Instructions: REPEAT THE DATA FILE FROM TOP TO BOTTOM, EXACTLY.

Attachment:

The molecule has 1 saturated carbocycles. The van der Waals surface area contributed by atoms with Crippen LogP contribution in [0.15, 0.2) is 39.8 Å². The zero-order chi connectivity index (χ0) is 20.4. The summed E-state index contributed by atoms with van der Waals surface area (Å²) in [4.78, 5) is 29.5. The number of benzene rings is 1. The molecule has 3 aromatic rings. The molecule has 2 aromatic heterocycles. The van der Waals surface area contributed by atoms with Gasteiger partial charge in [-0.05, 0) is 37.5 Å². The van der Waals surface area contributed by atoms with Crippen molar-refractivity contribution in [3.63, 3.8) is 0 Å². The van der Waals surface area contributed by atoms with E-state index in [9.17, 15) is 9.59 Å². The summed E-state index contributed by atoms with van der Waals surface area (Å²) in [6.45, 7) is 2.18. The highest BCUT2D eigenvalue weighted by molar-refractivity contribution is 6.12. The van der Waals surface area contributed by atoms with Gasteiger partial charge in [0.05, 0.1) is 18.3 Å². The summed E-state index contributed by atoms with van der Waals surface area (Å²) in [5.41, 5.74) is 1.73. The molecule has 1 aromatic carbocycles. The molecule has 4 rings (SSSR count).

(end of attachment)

The molecule has 1 saturated carbocycles. The van der Waals surface area contributed by atoms with Crippen LogP contribution in [0.15, 0.2) is 39.8 Å². The zero-order chi connectivity index (χ0) is 20.4. The summed E-state index contributed by atoms with van der Waals surface area (Å²) in [4.78, 5) is 29.5. The number of benzene rings is 1. The molecule has 3 aromatic rings. The molecule has 2 aromatic heterocycles. The van der Waals surface area contributed by atoms with Gasteiger partial charge in [-0.05, 0) is 37.5 Å². The van der Waals surface area contributed by atoms with Crippen molar-refractivity contribution in [3.63, 3.8) is 0 Å². The van der Waals surface area contributed by atoms with E-state index in [9.17, 15) is 9.59 Å². The summed E-state index contributed by atoms with van der Waals surface area (Å²) in [6.45, 7) is 2.18. The highest BCUT2D eigenvalue weighted by molar-refractivity contribution is 6.12. The van der Waals surface area contributed by atoms with Gasteiger partial charge in [0.05, 0.1) is 18.3 Å². The summed E-state index contributed by atoms with van der Waals surface area (Å²) in [5.41, 5.74) is 1.73. The molecule has 1 aromatic carbocycles. The molecule has 4 rings (SSSR count).